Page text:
Transcript: Phytates for the Prevention of Osteoporosis
Health authorities from all over the world universally recommend increasing consumption of whole grains and legumes—beans, split peas, chickpeas, and lentils—for health promotion. But what about the phytates?
Phytate is a naturally occurring compound found in all plant seeds, meaning all beans, grains, nuts, and seeds, which over the decades has been badly maligned as a mineral absorption inhibitor. That’s why, for example, you hear advice to roast, sprout, or soak your nuts—to get rid of the phytates so we can absorb more minerals like calcium.
The concern about phytates and bone health arose from a series of laboratory experiments performed on puppies published in 1949, suggesting high phytate diets have a bone softening and anti-calcifying effect. Subsequent studies on rats, in which they fed them the equivalent of 10 loaves of bread a day, confirmed phytate’s status as a so-called anti-nutrient. But more recently, in the light of actual human data, phytate’s image has undergone a makeover.
If you put people on a high phytate diet and measure their calcium balance, their bodies appear to become accustomed to the extra phytate over time and it all worked out, but this study was done on only 3 people. So I was glad to see this study published, which asked the simple question, do people who avoid high phytate foods—legumes, nuts, and whole grains—have better bone mineral density? No, in fact just the opposite. Those that consumed more high-phytate foods had stronger bones, as measured in the heel, spine, and hip. The researchers conclude that dietary phytate consumption had protective effects against osteoporosis and that low phytate consumption should be considered an osteoporosis risk factor. This is consistent, with reports that phytate can inhibit the dissolution of bone similar to anti-osteoporosis drugs like Fosamax.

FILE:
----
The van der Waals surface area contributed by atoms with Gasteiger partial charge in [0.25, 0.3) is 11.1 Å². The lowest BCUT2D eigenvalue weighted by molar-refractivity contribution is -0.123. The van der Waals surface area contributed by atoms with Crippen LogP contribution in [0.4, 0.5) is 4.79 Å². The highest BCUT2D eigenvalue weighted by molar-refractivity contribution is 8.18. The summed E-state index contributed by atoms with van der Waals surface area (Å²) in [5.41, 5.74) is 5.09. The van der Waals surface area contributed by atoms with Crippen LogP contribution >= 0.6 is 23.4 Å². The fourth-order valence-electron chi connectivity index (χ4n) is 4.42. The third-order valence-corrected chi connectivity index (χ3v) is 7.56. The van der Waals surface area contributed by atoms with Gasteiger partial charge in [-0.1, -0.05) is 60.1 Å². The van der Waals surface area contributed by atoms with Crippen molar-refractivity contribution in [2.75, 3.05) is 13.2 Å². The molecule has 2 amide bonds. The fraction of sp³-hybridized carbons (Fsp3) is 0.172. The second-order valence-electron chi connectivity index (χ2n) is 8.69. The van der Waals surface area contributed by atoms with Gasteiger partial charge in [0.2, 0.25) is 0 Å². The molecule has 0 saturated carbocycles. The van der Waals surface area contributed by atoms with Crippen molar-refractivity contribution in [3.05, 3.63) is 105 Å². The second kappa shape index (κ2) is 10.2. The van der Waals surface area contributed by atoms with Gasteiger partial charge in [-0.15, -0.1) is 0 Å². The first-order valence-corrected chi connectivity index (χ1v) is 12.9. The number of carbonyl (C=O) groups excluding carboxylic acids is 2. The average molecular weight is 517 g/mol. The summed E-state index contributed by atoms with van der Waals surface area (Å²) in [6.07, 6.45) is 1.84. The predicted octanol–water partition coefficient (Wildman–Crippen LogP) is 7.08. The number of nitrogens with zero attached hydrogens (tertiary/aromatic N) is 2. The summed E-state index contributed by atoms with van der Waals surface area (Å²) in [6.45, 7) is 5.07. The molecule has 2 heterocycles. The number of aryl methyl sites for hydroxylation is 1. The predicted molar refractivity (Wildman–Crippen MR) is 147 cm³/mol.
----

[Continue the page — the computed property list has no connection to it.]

A follow-up study found the same thing: improved bone density in those that consumed the most phytates, but this is the most convincing study to date, actually measuring phytate levels flowing through women’s bodies and following bone mass over time. And women with the highest phytate levels had the lowest levels of bone loss in the spine, and the hip, and so no surprise that those who ate the most phytates were estimated to have a significantly lower risk of major fracture, and lower risk of hip fracture specifically.
This is thought to be in part because phytates help block the formation of bone-eating cells, and their bone-eating activity. You can see how much more bone is eaten away in the nonphytate group on the left.
Now the drug Fosamax can have a similar beneficial effect, but phytates don’t have the side effects associated with bisphosphonates, like osteonecrosis.
There’s a rare side effect associated with this class of drugs called osteonecrosis of the jaw. The whole reason people take these drugs is to protect their bones, but by doing so, also risk rotting them away.
To see any graphs, charts, graphics, images, and quotes to which Dr. Greger may be referring, watch the above video. This is just an approximation of the audio contributed by Ariel Levitsky.
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